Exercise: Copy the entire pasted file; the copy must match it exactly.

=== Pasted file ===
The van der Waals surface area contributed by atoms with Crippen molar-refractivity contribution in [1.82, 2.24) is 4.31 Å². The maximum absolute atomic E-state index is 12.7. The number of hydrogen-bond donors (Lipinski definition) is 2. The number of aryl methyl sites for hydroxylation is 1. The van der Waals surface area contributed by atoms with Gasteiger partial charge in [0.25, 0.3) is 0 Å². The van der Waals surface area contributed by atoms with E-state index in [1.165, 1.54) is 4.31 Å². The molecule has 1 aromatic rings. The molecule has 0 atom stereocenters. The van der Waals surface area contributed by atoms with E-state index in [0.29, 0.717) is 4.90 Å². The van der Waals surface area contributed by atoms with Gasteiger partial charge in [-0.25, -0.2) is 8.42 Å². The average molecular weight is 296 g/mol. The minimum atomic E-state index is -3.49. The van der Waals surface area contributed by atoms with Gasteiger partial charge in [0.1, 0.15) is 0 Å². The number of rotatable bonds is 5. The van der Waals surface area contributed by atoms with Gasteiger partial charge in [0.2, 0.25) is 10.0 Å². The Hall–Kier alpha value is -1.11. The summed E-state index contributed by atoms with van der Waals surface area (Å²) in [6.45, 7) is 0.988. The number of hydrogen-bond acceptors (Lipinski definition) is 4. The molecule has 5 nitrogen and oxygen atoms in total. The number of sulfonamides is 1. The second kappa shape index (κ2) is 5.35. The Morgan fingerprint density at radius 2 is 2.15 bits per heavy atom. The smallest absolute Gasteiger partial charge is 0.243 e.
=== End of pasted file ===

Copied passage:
The van der Waals surface area contributed by atoms with Crippen molar-refractivity contribution in [1.82, 2.24) is 4.31 Å². The maximum absolute atomic E-state index is 12.7. The number of hydrogen-bond donors (Lipinski definition) is 2. The number of aryl methyl sites for hydroxylation is 1. The van der Waals surface area contributed by atoms with Gasteiger partial charge in [0.25, 0.3) is 0 Å². The van der Waals surface area contributed by atoms with E-state index in [1.165, 1.54) is 4.31 Å². The molecule has 1 aromatic rings. The molecule has 0 atom stereocenters. The van der Waals surface area contributed by atoms with E-state index in [0.29, 0.717) is 4.90 Å². The van der Waals surface area contributed by atoms with Gasteiger partial charge in [-0.25, -0.2) is 8.42 Å². The average molecular weight is 296 g/mol. The minimum atomic E-state index is -3.49. The van der Waals surface area contributed by atoms with Gasteiger partial charge in [0.1, 0.15) is 0 Å². The number of rotatable bonds is 5. The van der Waals surface area contributed by atoms with Gasteiger partial charge in [0.2, 0.25) is 10.0 Å². The Hall–Kier alpha value is -1.11. The summed E-state index contributed by atoms with van der Waals surface area (Å²) in [6.45, 7) is 0.988. The number of hydrogen-bond acceptors (Lipinski definition) is 4. The molecule has 5 nitrogen and oxygen atoms in total. The number of sulfonamides is 1. The second kappa shape index (κ2) is 5.35. The Morgan fingerprint density at radius 2 is 2.15 bits per heavy atom. The smallest absolute Gasteiger partial charge is 0.243 e.